The only effect that the financial crisis has had on the funds is that we have benefited from it, due to an increase in Assets under Management. As our performance dramatically outperformed conventional peers, many conventional investors have been buying our funds. Sharia restrictions towards investment in conventional financial institutions have also benefited Amana shareholders keeping returns relatively insulated from the effects of the current economic downturn. The Amana Growth Fund and its Developing World Fund have shown particular resilience outperforming the broader market in the in the first three quarters of 2010, as the following table illustrates.

Fund Returns vs. S & P 500 Index

Your feedback and comments are very important to us, please feel free to contact the author via email.



Article Link

<< Go Back to Archive

Today's Exclusives Today's Other Voices More Exclusives
Previous Opalesque Exclusives                                  
More Other Voices
Previous Other Voices                                               
Access Alternative Market Briefing


  • Top Forwarded
  • Top Tracked
  • Top Searched
  1. Opalesque Roundup: Hedge funds shrink as liquidations outpace new launches in Q1: hedge fund news, week 27[more]

    In the week ending 17 May, 2016, HFR said hedge fund liquidations declined narrowly to begin 2016 after rising sharply to conclude 2015, as investors positioned f

  2. Europe - Hedge funds keep powder dry over big Brexit bets, Hedge funds sense profit in Europe shock waves after Brexit vote, Soros warns Brexit may cause pound plunge worse than Black Wednesday, After Brexit: What will happen if Britain votes to leave the UK?[more]

    Hedge funds keep powder dry over big Brexit bets From FT.com: Hedge funds are shying away from big bets on Brexit, with many unwilling to risk further losses having already suffered a painful first half of the year. With the outcome of a UK vote on the country’s membership of the Europea

  3. News Briefs - ’Flash Boys’ get green light to launch stock exchange, Pimco says ‘storm is brewing’ in U.S. commercial real estate, Bankers get ready to rumble at Hedge Fund Fight Night, AIMA Australia celebrates 15th anniversary[more]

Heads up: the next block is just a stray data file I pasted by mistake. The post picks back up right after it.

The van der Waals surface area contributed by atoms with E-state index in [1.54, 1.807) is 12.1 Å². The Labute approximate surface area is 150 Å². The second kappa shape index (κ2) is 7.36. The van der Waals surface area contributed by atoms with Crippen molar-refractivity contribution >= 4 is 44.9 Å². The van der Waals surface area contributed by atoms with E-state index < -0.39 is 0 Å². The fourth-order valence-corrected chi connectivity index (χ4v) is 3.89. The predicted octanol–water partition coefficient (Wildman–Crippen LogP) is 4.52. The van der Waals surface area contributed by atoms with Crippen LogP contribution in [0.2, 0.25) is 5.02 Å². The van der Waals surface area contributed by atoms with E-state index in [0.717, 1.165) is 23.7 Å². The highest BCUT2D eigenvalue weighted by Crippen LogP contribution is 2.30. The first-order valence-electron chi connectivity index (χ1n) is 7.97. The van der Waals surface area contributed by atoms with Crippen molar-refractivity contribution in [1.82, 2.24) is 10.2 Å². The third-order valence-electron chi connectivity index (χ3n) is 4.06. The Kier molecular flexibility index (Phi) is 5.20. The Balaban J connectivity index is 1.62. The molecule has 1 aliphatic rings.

’Flash Boys’ get green light to launch stock exchange In an investing environment ruled by fast, the newest U.S. public stock exchange is banking on slow. Well, slower. IEX Group, which won Securities and Exchange Commission approval on Friday to go head-to-head with the New York Stock E

  4. Blackstone buys minority stake in New York-based credit hedge fund Marathon[more]

    Benedicte Gravrand, Opalesque Geneva: Blackstone Strategic Capital Holdings Fund, a vehicle managed by Blackstone Alternative Asset Management (BAAM), has acquired a passive, minority interest in Marathon Asset Management, for an undisclosed sum. Based in New York,

  5. Investing - Soros, Druckenmiller among hedgies profiting in market plunge, Hedge funds were most bullish on bonds since 2004 before Brexit, Surprise Brexit vote unleashes scramble for dollars, High-yield hit on Brexit but no panic selling, Scientist turned hedge fund founder lured to pound, euro, Hedge fund avoids commodities, posts big gains[more]

    Soros, Druckenmiller among hedgies profiting in market plunge From HITC.com: Bullish positions in gold and volatility and well-timed short bets on China and emerging markets, among other areas, were some of the trades that benefited hedge funds on Friday as markets digested Britons' s